Subject: Who is this measure about?

Options include child, caregiver, teacher, family, clinician, and classroom/childcare setting. For example, if the measure assesses stress experienced by parents, the subject is “caregiver”. If the measure assesses child academic skills, the subject is “child”. Some measures are about the “family” (e.g., measures of family climate or household needs).

Respondent: Who completes the measure?

This refers to the individual who inputs the data (e.g., fills out the form on a survey, writes notes during an observation). The “respondent” may sometimes be the subject themselves (e.g., when a parent responds to a survey about their parenting practices) or may be someone other than the subject (e.g., the researcher or clinician who codes behaviors observed during a parent-child interaction).

Administrator: Who administers the measure?

Surveys typically do not require an administrator unless specifically noted. Common administrators of other types of measures include clinicians, teachers, or researchers. For example, a direct assessment of child mathematical skills may be designed to be administered by that child’s teacher.

Electronic Version: Is an electronic version of this measure available?

This refers specifically to whether the measure can be administered electronically. Measures that have electronic scoring or data tracking systems but require a person to administer the measure are not included in this category.

Time to Complete: How long does this measure take to complete?

This refers to the process of measure administration and does not include time required for scoring or interpretation of results. When information regarding time to complete cannot be found in available materials, this range is estimated based on the number of items.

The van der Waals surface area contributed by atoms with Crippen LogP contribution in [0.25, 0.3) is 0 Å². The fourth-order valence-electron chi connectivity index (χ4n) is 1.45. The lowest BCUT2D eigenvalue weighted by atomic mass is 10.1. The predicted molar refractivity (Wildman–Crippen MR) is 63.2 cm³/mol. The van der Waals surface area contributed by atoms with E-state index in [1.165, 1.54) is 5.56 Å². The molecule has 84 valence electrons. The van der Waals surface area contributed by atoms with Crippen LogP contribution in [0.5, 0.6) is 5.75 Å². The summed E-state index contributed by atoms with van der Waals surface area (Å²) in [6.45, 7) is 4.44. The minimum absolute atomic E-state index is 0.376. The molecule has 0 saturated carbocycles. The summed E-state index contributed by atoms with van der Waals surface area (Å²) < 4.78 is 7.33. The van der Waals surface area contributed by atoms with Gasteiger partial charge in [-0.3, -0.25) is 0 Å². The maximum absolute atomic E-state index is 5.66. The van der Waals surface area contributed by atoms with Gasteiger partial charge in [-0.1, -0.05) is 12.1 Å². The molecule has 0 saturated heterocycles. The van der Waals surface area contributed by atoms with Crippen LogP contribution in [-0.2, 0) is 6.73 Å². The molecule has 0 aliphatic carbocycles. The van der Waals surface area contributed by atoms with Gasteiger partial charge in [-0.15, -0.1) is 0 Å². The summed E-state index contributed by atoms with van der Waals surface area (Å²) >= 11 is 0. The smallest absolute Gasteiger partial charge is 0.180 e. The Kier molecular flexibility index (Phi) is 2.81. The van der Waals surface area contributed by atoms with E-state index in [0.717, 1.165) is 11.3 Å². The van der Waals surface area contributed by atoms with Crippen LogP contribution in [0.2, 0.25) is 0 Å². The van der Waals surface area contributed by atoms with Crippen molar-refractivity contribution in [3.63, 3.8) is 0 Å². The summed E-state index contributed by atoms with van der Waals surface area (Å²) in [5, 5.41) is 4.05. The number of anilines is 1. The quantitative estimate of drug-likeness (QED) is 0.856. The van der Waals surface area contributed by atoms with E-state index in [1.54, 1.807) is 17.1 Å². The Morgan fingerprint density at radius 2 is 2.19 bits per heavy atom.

NOTE: Some measures take longer than the range currently accommodated by the IMPACT website (0-120 minutes). When this is the case, time to complete is listed as 120 minutes and the true time to complete is noted in the description of the measure at the top of the page.

Cost: How is this measure accessed?

Measures are categorized either as “at cost,” “free & accessible” (i.e., when they are freely downloadable from the developer), or “free & not accessible” (i.e., when access requires creating a free online account or contacting the developer directly to request the measure).

Languages: What languages is this measure available in?

Languages listed here may or may not be validated. The versions listed in this category are those listed by the measure developer; this may not be comprehensive and other translations or validations may be available.

Did You Know: Are there other key pieces of information to know about this measure?

Although not comprehensive, this category aims to provide important caveats or guidance that users should take into account when considering selection of this measure for use (e.g., unique information about access).

References: Where did IMPACT collect information about this measure?

Main sources include the measure’s official website, as well as original validation studies and manuals. APA references for original validation studies or manuals are provided in this category.

More Information

Looking for more in-depth information about our scoring system? View our Scoring Guidebook and our Evidence Guide.